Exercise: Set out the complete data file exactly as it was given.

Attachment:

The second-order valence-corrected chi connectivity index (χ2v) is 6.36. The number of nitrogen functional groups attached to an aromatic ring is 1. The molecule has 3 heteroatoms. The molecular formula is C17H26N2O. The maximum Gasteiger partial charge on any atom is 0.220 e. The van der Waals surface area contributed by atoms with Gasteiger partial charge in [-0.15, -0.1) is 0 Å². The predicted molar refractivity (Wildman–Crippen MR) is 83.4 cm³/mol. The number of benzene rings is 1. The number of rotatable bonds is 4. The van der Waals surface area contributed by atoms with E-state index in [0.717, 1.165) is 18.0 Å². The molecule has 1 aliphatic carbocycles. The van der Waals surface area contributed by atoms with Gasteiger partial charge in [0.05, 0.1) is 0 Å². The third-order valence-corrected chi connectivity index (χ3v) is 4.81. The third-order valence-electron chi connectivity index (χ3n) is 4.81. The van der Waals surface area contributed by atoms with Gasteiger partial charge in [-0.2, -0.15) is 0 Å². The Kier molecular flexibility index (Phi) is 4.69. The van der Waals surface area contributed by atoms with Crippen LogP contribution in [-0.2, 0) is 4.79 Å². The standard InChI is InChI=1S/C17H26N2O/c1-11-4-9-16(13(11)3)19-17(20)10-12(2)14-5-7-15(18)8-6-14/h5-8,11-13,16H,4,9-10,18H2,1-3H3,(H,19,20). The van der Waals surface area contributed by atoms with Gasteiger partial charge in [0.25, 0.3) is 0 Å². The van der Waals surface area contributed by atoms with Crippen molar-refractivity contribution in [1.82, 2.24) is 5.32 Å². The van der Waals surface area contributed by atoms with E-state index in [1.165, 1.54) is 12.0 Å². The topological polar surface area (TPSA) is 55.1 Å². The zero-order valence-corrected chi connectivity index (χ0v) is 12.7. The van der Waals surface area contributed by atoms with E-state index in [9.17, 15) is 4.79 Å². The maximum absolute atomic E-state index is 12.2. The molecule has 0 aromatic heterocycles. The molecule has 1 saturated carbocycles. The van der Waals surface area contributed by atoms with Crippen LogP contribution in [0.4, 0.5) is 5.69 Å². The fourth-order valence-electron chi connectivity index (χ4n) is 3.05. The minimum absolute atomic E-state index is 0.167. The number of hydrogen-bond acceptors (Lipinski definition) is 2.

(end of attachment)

The second-order valence-corrected chi connectivity index (χ2v) is 6.36. The number of nitrogen functional groups attached to an aromatic ring is 1. The molecule has 3 heteroatoms. The molecular formula is C17H26N2O. The maximum Gasteiger partial charge on any atom is 0.220 e. The van der Waals surface area contributed by atoms with Gasteiger partial charge in [-0.15, -0.1) is 0 Å². The predicted molar refractivity (Wildman–Crippen MR) is 83.4 cm³/mol. The number of benzene rings is 1. The number of rotatable bonds is 4. The van der Waals surface area contributed by atoms with E-state index in [0.717, 1.165) is 18.0 Å². The molecule has 1 aliphatic carbocycles. The van der Waals surface area contributed by atoms with Gasteiger partial charge in [0.05, 0.1) is 0 Å². The third-order valence-corrected chi connectivity index (χ3v) is 4.81. The third-order valence-electron chi connectivity index (χ3n) is 4.81. The van der Waals surface area contributed by atoms with Gasteiger partial charge in [-0.2, -0.15) is 0 Å². The Kier molecular flexibility index (Phi) is 4.69. The van der Waals surface area contributed by atoms with Crippen LogP contribution in [-0.2, 0) is 4.79 Å². The standard InChI is InChI=1S/C17H26N2O/c1-11-4-9-16(13(11)3)19-17(20)10-12(2)14-5-7-15(18)8-6-14/h5-8,11-13,16H,4,9-10,18H2,1-3H3,(H,19,20). The van der Waals surface area contributed by atoms with Gasteiger partial charge in [0.25, 0.3) is 0 Å². The van der Waals surface area contributed by atoms with Crippen molar-refractivity contribution in [1.82, 2.24) is 5.32 Å². The van der Waals surface area contributed by atoms with E-state index in [1.165, 1.54) is 12.0 Å². The topological polar surface area (TPSA) is 55.1 Å². The zero-order valence-corrected chi connectivity index (χ0v) is 12.7. The van der Waals surface area contributed by atoms with E-state index in [9.17, 15) is 4.79 Å². The maximum absolute atomic E-state index is 12.2. The molecule has 0 aromatic heterocycles. The molecule has 1 saturated carbocycles. The van der Waals surface area contributed by atoms with Crippen LogP contribution in [0.4, 0.5) is 5.69 Å². The fourth-order valence-electron chi connectivity index (χ4n) is 3.05. The minimum absolute atomic E-state index is 0.167. The number of hydrogen-bond acceptors (Lipinski definition) is 2.